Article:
This proposal is designed to promote additional savings for low and moderate earners in two ways. First, direct grants or refundable tax credits would fund retirement accounts for the lowest earners, in addition to the current level of Social Security benefits. This program could be financed by general revenue. Second, a higher level of retirement benefits for the highly paid would be permitted only if the plan provided equivalent coverage for all employees, in a given line of business, and rank and file workers actually receive a significant percentage of plan benefits.
The proposal would promote additional savings for low and moderate earners in two ways. First, direct grants or refundable tax credits would fund retirement accounts for the lowest earners, in addition to the current level of Social Security benefits. Second, a higher level of retirement benefits for the highly paid would be permitted only if the plan provided equivalent coverage for all employees, in a given line of business, and rank and file workers actually receive a significant percentage of plan benefits.
The retirement account, when combined with Social Security, should be sufficient to provide full replacement of pre-retirement earnings for workers who earn, approximately, $20,000 or less. Employees earning below this level could be excluded from qualified plans and employers could reduce coverage for higher earners who benefit from the automatic contribution. This proposal is responsive to the fact that Social Security benefits, alone, are inadequate to prevent workers, with a history of low wages, from living below the poverty line in retirement, nor, is increased coverage in private plans for the bottom 20% or so of the workforce likely. Moreover, given the low level of earnings of these workers, additional savings for retirement would not be desirable if it were achieved at the cost of a reduction in current earnings.
This program could be financed by general revenue. In light of the substantial tax benefits now enjoyed by the 50% of the work force that participates in tax-favored plans, it would be possible to place a somewhat greater share of the cost of financing direct government contributions to retirement accounts on this favored group. This is particularly sensible since the provision for direct contributions will relieve a burden on existing plans by permitting the exclusion of lower earners. The enhanced contribution, perhaps, could be achieved by imposing a small tax on investment income, which should be viewed not as an additional burden on participants, but rather as a reduction in the tax relief that they now enjoy.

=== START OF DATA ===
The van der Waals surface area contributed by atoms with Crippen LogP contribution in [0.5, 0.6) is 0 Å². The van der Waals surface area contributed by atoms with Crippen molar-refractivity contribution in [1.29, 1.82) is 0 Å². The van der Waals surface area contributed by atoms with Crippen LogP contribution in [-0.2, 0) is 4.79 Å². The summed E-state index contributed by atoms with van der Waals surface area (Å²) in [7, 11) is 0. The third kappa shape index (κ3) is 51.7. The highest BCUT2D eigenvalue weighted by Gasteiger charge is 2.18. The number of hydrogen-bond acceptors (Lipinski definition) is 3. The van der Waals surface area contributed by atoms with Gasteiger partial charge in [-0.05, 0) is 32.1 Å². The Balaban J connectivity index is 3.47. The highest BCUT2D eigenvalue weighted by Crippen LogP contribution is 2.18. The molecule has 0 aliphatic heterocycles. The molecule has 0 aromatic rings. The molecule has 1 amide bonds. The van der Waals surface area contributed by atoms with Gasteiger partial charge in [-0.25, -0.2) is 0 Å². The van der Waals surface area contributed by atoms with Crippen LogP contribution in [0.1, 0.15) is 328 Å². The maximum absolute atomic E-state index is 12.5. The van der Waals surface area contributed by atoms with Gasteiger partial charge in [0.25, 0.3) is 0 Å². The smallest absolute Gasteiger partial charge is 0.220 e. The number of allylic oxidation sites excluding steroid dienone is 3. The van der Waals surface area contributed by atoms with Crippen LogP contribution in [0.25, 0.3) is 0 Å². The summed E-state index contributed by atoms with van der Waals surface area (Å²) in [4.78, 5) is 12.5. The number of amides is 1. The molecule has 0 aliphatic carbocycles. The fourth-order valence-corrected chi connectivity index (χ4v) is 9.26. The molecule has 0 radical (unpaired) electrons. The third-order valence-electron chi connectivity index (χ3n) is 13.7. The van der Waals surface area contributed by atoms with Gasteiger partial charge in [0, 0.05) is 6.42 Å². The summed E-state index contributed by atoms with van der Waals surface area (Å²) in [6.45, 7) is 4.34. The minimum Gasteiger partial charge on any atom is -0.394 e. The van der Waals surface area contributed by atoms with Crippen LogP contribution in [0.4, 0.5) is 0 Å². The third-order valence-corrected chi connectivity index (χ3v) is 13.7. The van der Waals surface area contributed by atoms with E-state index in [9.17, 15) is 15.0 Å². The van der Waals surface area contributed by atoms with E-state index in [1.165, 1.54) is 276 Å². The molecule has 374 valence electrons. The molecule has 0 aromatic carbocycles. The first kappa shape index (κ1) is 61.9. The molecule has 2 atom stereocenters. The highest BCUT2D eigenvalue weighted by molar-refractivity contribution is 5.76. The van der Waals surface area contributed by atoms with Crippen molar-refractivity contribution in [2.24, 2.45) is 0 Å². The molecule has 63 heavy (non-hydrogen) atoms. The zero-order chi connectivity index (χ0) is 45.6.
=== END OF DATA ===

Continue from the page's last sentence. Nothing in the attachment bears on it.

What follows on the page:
The second part of the proposal is aimed at increasing coverage in employer plans for rank and file employees at a higher level of income, who can afford to set aside a portion of their earnings for retirement. Initially, it is important to maintain the incentive to establish traditional plans that provide for non-elective contributions. Thus, the permitted level of elective contributions under section 401(k) should be frozen and so-called catch-up contributions and Roth 401(k) s should not be allowed. Further, actual participation at all income levels should be required in all section 401(k) plans and so-called design-based safe harbors prohibited. In addition, it is proposed that the limits on contributions and benefits from traditional plans, for high-income workers, be substantially greater for plans that actually substantially benefit rank and file workers.
To achieve this goal, for plans that seek to take advantage of the higher limits, the complex regulations, which seek to measure whether there is sufficient coverage of the rank and file, should be, generally, replaced by the simple requirement that all employees in a given line of business (including those part time workers who work at least 10 hours per week), who are age 21 and have one year of service, be provided with equivalent coverage. The only exception would be for low earners who are adequately protected under the first prong of the proposal. Further, benefits would be required to vest after no more than one year of service. In addition, the rules for "integrating" private pension plans with Social Security would require equivalent benefits at all income levels, without regard to Social Security, until the combined benefit, from the plan and Social Security, is sufficient to provide full replacement for workers whose entire earnings are covered by Social Security. Furthermore, in order to protect older employees who change jobs or whose employers change plans, the norm should be equal contributions as a percentage of pay for all employees, regardless of age or earnings. Testing for discrimination on the basis of benefits should be available only for those defined-benefit plans that are aimed at replacement of a portion of final pay, and which take steps to protect employees from a job change, or, from a plan change, which reduces contributions for older employees.
Finally since the goal is increased coverage for the rank and file, it is sensible to deny the increased limits to any plan that that primarily serves business owners and other highly compensated individuals. This limitation could be modeled on the current treatment of dependent care, which cannot be excluded from income when more than 25% of the benefits go to 5% shareholders. In short, the second part of the proposal trades a dramatic increase in the subsidized benefits for the highly paid in exchange for comprehensive coverage and extensive benefit protection for the rank and file.